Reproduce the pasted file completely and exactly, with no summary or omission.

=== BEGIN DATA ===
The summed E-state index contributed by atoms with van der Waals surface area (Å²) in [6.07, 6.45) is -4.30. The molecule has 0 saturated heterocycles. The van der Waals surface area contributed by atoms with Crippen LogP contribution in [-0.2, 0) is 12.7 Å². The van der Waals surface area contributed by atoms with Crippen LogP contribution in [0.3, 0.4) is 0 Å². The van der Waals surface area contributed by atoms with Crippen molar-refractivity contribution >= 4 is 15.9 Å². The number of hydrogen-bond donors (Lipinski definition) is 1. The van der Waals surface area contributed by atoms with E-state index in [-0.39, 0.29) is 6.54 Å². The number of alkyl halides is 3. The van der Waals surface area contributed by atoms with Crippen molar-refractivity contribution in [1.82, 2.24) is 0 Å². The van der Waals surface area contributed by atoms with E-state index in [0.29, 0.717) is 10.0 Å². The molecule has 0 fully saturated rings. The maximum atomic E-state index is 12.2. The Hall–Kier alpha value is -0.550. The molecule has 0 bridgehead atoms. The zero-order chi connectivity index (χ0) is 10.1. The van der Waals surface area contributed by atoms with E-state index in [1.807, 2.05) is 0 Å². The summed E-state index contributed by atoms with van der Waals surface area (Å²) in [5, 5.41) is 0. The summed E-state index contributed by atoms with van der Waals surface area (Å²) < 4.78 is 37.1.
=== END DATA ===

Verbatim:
The summed E-state index contributed by atoms with van der Waals surface area (Å²) in [6.07, 6.45) is -4.30. The molecule has 0 saturated heterocycles. The van der Waals surface area contributed by atoms with Crippen LogP contribution in [-0.2, 0) is 12.7 Å². The van der Waals surface area contributed by atoms with Crippen LogP contribution in [0.3, 0.4) is 0 Å². The van der Waals surface area contributed by atoms with Crippen molar-refractivity contribution >= 4 is 15.9 Å². The number of hydrogen-bond donors (Lipinski definition) is 1. The van der Waals surface area contributed by atoms with E-state index in [-0.39, 0.29) is 6.54 Å². The number of alkyl halides is 3. The van der Waals surface area contributed by atoms with Crippen molar-refractivity contribution in [1.82, 2.24) is 0 Å². The van der Waals surface area contributed by atoms with E-state index in [0.29, 0.717) is 10.0 Å². The molecule has 0 fully saturated rings. The maximum atomic E-state index is 12.2. The Hall–Kier alpha value is -0.550. The molecule has 0 bridgehead atoms. The zero-order chi connectivity index (χ0) is 10.1. The van der Waals surface area contributed by atoms with E-state index in [1.807, 2.05) is 0 Å². The summed E-state index contributed by atoms with van der Waals surface area (Å²) in [5, 5.41) is 0. The summed E-state index contributed by atoms with van der Waals surface area (Å²) < 4.78 is 37.1.